Kadetsky’s mother in particular had a talent for momentary “outages, moments like a radio suddenly bereft of its signal” long before her Alzheimer’s was diagnosed (50). With the diagnosis comes a complicated urgency for uncovering lost history lest it be lost forever. Kadetsky writes, “I was not worried about my memory per se so much as I was worried that my mother had, in some small way, degraded her own memory on purpose owing to an unresolved, psychological need to practice avoidance” (163). As her mother’s memory degrades, asking directly about certain events runs the risk of ever more insufficient answers or closing off the subject forever. Keeping her mother safe, fed and comfortable takes precedence over understanding her past.
But where explanations resist her, Kadetsky learns to work with what she can control and finds new ways of “seeing” beyond the surface of things, down to deeper levels that she herself can sense—occult, perhaps, but also essential. One of her mother’s ex-lovers had introduced this art; “after we met MacGraw, it became a practice in our family to try to see. Learning to see required learning to un-see, first. The un-seeing was something you could get good at” (94). Kadetsky traces spiritual progress through her own dreams and her yoga practice, where she aims for “an experience of the present uncluttered by past or future” (122). When so many years have transpired in an epigenetic cold case like hers, it’s not just what we find that matters; the inquiry becomes a reconstruction shaped by infinite layers of contextualization and our own limited understanding. We can decide whether to accept our own attitudes and perceptions as whims or hard evidence, as believable as anything else you can trace, prove or explain.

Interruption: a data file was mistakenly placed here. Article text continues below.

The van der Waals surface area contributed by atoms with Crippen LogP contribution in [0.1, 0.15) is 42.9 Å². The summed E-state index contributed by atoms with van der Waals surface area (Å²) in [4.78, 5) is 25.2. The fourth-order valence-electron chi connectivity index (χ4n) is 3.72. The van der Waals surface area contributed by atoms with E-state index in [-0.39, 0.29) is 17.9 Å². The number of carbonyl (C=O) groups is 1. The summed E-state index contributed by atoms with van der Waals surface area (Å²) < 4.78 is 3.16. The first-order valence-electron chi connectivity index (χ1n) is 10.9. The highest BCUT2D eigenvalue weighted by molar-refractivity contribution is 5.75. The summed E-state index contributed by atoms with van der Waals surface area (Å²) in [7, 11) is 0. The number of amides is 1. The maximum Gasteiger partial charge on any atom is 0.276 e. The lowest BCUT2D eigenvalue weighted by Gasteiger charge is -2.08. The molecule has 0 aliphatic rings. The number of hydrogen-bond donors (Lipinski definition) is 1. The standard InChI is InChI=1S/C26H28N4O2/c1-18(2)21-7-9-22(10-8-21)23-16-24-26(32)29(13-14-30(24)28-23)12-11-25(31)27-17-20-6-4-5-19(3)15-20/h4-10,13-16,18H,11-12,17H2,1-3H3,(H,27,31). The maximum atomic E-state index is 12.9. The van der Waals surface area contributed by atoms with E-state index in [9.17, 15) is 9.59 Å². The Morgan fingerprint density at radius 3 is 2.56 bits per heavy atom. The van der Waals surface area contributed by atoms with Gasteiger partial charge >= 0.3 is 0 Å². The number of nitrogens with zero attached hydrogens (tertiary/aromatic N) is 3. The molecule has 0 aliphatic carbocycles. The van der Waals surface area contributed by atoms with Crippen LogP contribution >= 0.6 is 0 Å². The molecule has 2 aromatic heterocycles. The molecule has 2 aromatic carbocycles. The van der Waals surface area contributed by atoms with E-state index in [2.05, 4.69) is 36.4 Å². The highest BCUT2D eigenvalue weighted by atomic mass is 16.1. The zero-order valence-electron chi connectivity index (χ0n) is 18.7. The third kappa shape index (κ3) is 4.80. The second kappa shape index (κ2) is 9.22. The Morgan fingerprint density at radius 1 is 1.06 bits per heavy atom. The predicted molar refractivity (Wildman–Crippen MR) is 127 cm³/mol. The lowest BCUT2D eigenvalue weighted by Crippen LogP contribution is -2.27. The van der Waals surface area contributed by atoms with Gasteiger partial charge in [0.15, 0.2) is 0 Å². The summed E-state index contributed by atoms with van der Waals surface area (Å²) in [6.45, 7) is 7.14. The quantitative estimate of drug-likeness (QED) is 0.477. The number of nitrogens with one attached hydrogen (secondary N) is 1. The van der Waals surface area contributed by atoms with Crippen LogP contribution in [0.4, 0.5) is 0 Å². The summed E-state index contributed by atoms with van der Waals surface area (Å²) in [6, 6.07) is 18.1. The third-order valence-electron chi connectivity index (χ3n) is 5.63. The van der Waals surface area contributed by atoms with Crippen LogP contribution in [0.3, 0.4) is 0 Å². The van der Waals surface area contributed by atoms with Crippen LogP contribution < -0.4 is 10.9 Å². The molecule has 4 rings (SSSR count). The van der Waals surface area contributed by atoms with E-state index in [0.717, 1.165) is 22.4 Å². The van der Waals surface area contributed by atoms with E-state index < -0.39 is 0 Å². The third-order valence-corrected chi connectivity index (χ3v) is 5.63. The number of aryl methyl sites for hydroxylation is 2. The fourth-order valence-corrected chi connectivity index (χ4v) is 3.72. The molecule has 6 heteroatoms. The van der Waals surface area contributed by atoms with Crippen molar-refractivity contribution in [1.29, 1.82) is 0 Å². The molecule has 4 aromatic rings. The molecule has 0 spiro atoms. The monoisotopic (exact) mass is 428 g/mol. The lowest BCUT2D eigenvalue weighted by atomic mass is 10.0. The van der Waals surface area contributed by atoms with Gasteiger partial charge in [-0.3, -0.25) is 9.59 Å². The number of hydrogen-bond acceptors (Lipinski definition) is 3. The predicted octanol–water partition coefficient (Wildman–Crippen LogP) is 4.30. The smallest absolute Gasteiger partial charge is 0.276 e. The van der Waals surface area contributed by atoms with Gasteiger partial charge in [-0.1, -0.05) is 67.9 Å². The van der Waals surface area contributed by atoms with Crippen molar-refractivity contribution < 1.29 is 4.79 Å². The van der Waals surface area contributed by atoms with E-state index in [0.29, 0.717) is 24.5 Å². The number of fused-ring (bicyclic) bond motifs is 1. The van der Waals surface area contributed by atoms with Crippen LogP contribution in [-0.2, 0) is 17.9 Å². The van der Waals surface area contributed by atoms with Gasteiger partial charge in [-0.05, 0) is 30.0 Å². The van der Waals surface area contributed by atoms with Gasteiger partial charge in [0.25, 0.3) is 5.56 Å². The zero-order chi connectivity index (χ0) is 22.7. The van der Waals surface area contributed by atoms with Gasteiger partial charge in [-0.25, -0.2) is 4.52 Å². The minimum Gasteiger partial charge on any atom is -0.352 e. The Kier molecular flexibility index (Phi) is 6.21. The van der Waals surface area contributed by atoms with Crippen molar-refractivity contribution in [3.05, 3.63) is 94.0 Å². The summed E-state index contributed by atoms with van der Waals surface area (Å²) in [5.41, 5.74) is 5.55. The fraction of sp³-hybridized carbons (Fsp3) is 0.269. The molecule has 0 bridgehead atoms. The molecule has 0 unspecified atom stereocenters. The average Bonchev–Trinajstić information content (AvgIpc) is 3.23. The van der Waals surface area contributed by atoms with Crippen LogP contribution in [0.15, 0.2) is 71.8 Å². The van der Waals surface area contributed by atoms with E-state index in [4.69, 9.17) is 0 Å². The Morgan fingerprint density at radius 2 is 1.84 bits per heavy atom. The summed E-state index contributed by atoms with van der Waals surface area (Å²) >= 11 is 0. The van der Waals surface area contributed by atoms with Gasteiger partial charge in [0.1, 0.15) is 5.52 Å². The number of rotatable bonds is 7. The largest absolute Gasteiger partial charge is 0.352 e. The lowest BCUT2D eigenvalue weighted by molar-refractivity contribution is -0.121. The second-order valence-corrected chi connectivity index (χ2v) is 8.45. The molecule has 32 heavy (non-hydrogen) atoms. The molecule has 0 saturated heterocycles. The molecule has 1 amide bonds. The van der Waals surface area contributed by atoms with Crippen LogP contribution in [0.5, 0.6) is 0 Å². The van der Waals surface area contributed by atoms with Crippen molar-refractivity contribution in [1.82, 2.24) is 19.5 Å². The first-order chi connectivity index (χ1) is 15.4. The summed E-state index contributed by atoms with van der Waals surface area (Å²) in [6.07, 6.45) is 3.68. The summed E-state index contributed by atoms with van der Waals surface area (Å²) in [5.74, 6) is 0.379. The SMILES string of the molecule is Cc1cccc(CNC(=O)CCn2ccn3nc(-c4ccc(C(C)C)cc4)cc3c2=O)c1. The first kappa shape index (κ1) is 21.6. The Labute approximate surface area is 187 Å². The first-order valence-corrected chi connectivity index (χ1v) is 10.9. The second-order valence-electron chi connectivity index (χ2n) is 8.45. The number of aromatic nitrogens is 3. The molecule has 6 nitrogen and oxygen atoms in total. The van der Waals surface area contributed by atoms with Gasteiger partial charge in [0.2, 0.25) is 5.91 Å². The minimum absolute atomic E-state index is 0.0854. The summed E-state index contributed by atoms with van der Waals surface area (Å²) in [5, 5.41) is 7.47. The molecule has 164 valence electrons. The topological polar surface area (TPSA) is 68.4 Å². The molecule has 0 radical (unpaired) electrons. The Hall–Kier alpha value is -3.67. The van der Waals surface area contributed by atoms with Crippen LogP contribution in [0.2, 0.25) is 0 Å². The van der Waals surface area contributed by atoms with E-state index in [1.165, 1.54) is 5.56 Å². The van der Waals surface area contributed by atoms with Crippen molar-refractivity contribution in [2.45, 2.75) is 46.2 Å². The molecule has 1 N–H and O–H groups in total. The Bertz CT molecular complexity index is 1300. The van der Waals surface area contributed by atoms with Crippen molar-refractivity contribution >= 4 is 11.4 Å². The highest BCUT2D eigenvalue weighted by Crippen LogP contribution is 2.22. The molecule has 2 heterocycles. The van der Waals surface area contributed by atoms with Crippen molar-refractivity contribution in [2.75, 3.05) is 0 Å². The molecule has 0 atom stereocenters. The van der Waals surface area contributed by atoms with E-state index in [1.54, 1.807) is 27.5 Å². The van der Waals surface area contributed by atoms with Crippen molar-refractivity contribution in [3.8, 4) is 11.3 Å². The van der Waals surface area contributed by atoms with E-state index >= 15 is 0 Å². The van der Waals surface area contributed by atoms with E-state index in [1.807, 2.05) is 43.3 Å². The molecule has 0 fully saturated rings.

Several times, Kadetsky finds that her own worst memories locate the disappearing point between myth and reality. The reader gets a glimpse at early inherited trauma in this memory: “when I turned eleven, Renée’s age at death, I often stood in front of the bathroom mirror mouthing on loop, My aunt died when she was eleven years old. My aunt died when she was eleven years old” (22). She recalls two experiences when she blacks out, literally disappearing to herself, during an assault and the birth of her son by C-section. It seems that, especially where there is silence, the suffering continues. So what wisdom can we take from all these unpleasant experiences, disturbed memories, uncovered things that got buried for all kinds of reasons?